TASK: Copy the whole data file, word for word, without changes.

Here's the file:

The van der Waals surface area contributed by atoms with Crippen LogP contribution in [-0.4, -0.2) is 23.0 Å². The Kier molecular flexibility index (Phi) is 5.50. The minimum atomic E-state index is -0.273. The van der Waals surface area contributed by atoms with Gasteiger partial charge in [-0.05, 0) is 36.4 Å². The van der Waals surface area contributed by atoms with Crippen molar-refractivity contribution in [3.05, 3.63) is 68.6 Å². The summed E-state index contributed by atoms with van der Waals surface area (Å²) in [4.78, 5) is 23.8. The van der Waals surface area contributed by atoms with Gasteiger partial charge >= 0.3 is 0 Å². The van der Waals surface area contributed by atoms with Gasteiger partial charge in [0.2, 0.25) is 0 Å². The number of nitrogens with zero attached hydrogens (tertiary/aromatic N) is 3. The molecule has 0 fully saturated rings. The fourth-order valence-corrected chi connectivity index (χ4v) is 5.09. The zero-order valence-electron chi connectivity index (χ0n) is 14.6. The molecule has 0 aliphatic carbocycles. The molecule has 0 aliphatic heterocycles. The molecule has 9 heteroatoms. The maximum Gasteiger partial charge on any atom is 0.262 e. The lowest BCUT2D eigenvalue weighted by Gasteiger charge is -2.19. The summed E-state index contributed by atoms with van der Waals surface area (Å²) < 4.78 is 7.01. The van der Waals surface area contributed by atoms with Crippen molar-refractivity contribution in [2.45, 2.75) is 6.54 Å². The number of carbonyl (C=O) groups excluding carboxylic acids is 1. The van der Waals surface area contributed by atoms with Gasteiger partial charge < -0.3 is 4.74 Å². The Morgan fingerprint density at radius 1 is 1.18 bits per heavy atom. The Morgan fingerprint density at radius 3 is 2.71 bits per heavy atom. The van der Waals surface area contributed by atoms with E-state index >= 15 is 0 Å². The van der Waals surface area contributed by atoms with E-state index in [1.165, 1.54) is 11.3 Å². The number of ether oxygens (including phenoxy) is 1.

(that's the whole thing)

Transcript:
The van der Waals surface area contributed by atoms with Crippen LogP contribution in [-0.4, -0.2) is 23.0 Å². The Kier molecular flexibility index (Phi) is 5.50. The minimum atomic E-state index is -0.273. The van der Waals surface area contributed by atoms with Gasteiger partial charge in [-0.05, 0) is 36.4 Å². The van der Waals surface area contributed by atoms with Crippen molar-refractivity contribution in [3.05, 3.63) is 68.6 Å². The summed E-state index contributed by atoms with van der Waals surface area (Å²) in [4.78, 5) is 23.8. The van der Waals surface area contributed by atoms with Gasteiger partial charge >= 0.3 is 0 Å². The van der Waals surface area contributed by atoms with Gasteiger partial charge in [0.2, 0.25) is 0 Å². The number of nitrogens with zero attached hydrogens (tertiary/aromatic N) is 3. The molecule has 0 fully saturated rings. The fourth-order valence-corrected chi connectivity index (χ4v) is 5.09. The zero-order valence-electron chi connectivity index (χ0n) is 14.6. The molecule has 0 aliphatic carbocycles. The molecule has 0 aliphatic heterocycles. The molecule has 9 heteroatoms. The maximum Gasteiger partial charge on any atom is 0.262 e. The lowest BCUT2D eigenvalue weighted by Gasteiger charge is -2.19. The summed E-state index contributed by atoms with van der Waals surface area (Å²) < 4.78 is 7.01. The van der Waals surface area contributed by atoms with Crippen molar-refractivity contribution in [2.45, 2.75) is 6.54 Å². The number of carbonyl (C=O) groups excluding carboxylic acids is 1. The van der Waals surface area contributed by atoms with Gasteiger partial charge < -0.3 is 4.74 Å². The Morgan fingerprint density at radius 1 is 1.18 bits per heavy atom. The Morgan fingerprint density at radius 3 is 2.71 bits per heavy atom. The van der Waals surface area contributed by atoms with E-state index >= 15 is 0 Å². The van der Waals surface area contributed by atoms with E-state index in [1.165, 1.54) is 11.3 Å². The number of ether oxygens (including phenoxy) is 1.